In the meantime, ProQuest launched its excellent but surprisingly under-advertised XanEdu service, targeting students with the subscription price of $20/three months (the minimum commitment) or $50/year — providing by far the most bang for the buck. However, the most important difference and challenge for KeepMedia comes from the fact that many public libraries now offer huge archives of magazines and newspapers via the databases of Thomson Gale, UMI, EBSCO and H.W. Wilson for free (funded through your tax dollars, of course). Such services were not nearly as common four years ago as they are now.
KeepMedia is the brainchild of Louis Borders, who brought us the lovely Borders bookstore chain, as well as the unsuccessful Webvan service. His new service was launched last July and I have kept an eye on it to see how it evolved. The price of $5/month or $50/year is remarkable, but it must be put into perspective.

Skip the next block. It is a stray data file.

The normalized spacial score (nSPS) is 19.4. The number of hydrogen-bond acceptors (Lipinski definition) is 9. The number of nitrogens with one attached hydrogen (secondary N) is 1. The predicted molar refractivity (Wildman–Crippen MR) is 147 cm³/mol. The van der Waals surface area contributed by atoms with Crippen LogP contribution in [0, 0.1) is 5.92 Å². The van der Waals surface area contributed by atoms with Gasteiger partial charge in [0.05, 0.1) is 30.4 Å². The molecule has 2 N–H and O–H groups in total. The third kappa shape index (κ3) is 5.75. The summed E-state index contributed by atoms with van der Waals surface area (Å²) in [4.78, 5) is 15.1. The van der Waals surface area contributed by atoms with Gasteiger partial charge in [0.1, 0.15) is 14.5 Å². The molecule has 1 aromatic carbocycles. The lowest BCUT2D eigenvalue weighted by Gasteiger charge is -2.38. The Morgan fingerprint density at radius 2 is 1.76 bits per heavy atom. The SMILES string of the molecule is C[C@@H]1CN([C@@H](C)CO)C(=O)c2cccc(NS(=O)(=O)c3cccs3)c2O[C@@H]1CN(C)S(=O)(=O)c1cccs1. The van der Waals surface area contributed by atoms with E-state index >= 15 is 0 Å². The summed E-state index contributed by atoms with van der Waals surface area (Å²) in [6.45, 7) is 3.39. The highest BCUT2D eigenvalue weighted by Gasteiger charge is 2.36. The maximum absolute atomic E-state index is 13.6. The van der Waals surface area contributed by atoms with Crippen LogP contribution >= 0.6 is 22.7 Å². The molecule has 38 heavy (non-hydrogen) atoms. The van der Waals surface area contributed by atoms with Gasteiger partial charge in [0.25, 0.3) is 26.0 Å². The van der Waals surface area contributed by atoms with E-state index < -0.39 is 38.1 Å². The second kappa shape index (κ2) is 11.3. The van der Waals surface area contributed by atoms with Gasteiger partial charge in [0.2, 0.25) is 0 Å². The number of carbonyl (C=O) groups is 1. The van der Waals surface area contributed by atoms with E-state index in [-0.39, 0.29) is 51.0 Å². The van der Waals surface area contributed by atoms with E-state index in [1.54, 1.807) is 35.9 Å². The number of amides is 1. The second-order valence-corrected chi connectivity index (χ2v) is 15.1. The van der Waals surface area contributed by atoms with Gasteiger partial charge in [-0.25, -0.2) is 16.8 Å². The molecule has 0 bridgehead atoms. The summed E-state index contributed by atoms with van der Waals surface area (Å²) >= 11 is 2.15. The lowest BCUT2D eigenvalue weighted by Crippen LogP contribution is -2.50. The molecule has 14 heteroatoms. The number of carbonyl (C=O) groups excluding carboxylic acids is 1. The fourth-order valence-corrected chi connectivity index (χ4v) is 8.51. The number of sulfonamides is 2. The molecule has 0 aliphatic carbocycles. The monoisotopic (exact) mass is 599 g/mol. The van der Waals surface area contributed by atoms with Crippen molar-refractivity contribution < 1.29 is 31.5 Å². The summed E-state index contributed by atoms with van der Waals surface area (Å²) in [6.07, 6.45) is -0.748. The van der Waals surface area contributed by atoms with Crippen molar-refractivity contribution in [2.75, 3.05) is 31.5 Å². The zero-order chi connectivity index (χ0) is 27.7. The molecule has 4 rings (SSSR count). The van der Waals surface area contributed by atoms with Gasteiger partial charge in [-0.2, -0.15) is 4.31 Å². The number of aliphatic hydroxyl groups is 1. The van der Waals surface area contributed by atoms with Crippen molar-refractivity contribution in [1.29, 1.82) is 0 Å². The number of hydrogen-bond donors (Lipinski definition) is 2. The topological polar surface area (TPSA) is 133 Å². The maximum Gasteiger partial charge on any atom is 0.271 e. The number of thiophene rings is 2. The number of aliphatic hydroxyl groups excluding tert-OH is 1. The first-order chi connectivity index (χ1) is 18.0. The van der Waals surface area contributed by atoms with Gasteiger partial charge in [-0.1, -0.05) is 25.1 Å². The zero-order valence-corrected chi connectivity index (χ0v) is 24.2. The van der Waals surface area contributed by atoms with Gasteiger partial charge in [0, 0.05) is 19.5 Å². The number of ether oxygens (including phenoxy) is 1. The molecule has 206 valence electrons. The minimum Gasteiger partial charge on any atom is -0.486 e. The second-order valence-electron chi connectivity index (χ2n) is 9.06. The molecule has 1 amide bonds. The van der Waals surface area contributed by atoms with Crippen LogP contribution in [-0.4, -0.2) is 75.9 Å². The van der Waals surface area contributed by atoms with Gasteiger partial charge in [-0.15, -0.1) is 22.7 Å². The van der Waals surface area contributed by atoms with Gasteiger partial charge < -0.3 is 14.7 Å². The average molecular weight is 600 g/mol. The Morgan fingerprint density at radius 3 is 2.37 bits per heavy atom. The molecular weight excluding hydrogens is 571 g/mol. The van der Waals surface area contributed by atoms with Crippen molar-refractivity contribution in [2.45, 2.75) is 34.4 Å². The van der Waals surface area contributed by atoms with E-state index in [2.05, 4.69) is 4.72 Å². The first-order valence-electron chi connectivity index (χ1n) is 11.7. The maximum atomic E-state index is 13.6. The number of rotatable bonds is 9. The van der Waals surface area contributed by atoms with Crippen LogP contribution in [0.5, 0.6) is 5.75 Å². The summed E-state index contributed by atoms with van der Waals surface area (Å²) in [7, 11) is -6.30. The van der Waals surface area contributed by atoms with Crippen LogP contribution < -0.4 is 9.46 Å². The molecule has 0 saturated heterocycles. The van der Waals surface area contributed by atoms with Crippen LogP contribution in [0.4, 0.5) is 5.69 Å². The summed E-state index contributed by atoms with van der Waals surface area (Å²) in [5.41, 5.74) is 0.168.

KeepMedia had 160 magazines, journals and newspapers (along with two tabloids) at the time of testing in late April 2004, along with newswire stories from AFP. The size of the archive is not revealed and my usual extreme test searches did not help in determining it. However, run of the mill topical test searches indicate that it is much smaller than any of its competitors.
A query about KeepMedia, for example, found only four articles in KeepMedia, 10 in FindArticles.com, 24 in HighBeam and 19 in XanEdu. The search for Webvan yielded 112 articles in KeepMedia, 904 in Findarticles.com and 2,378 in HighBeam. In XanEdu, only the first 50 records were shown, so I could not determine the total number. But, even when limited to the title and abstract fields, it yielded more than 50 records for the period of September 2003 - April 2004.